More than a month after the RCMP admitted to using invasive mobile phone spyware technology, the national police are yet to pass information about the program to Parliament’s data protection agency.
Data Protection Commissioner Philippe Dufresne told the House of Commons Ethics Committee that he learned about the RCMP’s Covert Access and Intercept Team and its use of cell phone spyware through media reports in late June.
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The RCMP admitted in June that it had used invasive cell phone hacking techniques in 10 separate investigations between 2018 and 2020. The revelations came in response to a parliamentary question from a Conservative MP and were first reported by Politico.
The force uses on-device investigative tools, or ODITs, which give Mounties the ability to gain “covert and remote” access to target cell phones or other electronic devices. Once secretly installed, these tools allow the RCMP to collect data such as text messages, audio recordings, photos, calendars, financial records – and even sounds picked up by the device’s microphones or images observed by cell phone cameras.
Dufresne told the committee the RCMP conducted a “privacy impact assessment” on spyware use in 2021 — three years after the force said it used the hacking tools in an investigation.
“Are the safety precautions sufficient given this new technology? Or do we have recommendations to make it more secure from a privacy perspective? These tools may be necessary, but do they have a greater impact than warranted from a privacy perspective? … That’s the key question,” Dufresne said.
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Dufresne repeatedly declined to comment on the issue until the RCMP informed his office.
The RCMP stressed that the 10 uses of the invasive spyware were court-approved. The force also strongly suggested the tactic was necessary due to the ubiquity of encrypted communications, which they say complicates their electronic investigations.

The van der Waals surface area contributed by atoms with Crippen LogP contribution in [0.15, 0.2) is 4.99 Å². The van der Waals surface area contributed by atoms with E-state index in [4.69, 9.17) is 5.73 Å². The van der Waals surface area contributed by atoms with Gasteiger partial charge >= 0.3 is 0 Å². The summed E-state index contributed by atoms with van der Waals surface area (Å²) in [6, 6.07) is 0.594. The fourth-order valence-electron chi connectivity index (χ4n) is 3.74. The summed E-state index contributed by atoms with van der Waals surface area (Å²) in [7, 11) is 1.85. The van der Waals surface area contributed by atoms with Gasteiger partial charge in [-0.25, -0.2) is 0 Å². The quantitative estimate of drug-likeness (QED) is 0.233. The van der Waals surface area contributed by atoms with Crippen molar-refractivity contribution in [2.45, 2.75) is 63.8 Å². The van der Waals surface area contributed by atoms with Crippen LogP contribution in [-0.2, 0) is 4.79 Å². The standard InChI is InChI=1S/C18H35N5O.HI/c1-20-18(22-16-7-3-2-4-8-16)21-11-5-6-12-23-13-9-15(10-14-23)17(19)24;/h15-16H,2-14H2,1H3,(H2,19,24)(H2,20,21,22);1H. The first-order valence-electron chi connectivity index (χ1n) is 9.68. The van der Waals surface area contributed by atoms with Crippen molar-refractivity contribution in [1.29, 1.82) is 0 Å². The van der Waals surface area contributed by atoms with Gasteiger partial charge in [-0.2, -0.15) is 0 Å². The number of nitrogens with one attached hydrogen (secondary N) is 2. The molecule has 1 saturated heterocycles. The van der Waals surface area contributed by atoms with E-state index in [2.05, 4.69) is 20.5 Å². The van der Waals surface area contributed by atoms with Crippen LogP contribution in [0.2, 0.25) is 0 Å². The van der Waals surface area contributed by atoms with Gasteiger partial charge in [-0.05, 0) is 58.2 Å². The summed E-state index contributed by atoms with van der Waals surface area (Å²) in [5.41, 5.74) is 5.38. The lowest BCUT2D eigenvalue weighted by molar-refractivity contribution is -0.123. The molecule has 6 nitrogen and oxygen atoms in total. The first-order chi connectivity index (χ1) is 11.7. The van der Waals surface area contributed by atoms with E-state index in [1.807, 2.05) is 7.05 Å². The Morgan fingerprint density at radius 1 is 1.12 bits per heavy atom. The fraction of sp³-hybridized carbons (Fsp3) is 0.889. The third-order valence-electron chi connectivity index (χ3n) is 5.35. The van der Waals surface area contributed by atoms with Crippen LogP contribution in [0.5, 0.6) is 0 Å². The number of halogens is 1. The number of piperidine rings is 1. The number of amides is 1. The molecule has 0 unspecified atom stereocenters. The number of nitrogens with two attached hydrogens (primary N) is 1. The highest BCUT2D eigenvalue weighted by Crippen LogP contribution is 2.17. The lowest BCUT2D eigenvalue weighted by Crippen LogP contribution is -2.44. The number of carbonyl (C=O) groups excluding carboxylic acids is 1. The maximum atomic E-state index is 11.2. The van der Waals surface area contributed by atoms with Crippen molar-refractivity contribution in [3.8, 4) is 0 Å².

“Although police are sometimes able to collect data stored on (encrypted) devices or sent/received using (encrypted) devices, encryption often renders the data unintelligible,” the RCMP said in its disclosure to the Houses of Parliament.
The force went on to say that its “Covert Access and Intercept Team” deploys the spyware when “less intrusive techniques are unsuccessful.” The spyware allows the Mounties to collect data after it is received and decrypted by the target device or collect data before it is encrypted and sent.
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Ron Deibert, director of the Citizen Lab at the University of Toronto and the world’s leading expert on surveillance technology, said Canada is sending a bad signal by allowing its national police force to quietly deploy invasive spyware.
“The Canadian government purports to protect human rights and advocate the rule of law and democracy around the world. The non-public adoption of spyware (and other surveillance technology) runs directly against these principles,” Deibert wrote in a Global News-reviewed Ethics Committee filing.
“By adopting this technology, we are essentially telling authoritarian states — as well as our allies — that we don’t care about those principles.”
The Ethics Committee is due to be heard later Monday by Public Safety Minister Marco Mendicino, as well as senior officials from the RCMP.
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https://globalnews.ca/news/9044296/rcmp-cellphone-hacking-privacy/ RCMP has yet to share information about cell phone spyware programs with the National Privacy Commissioner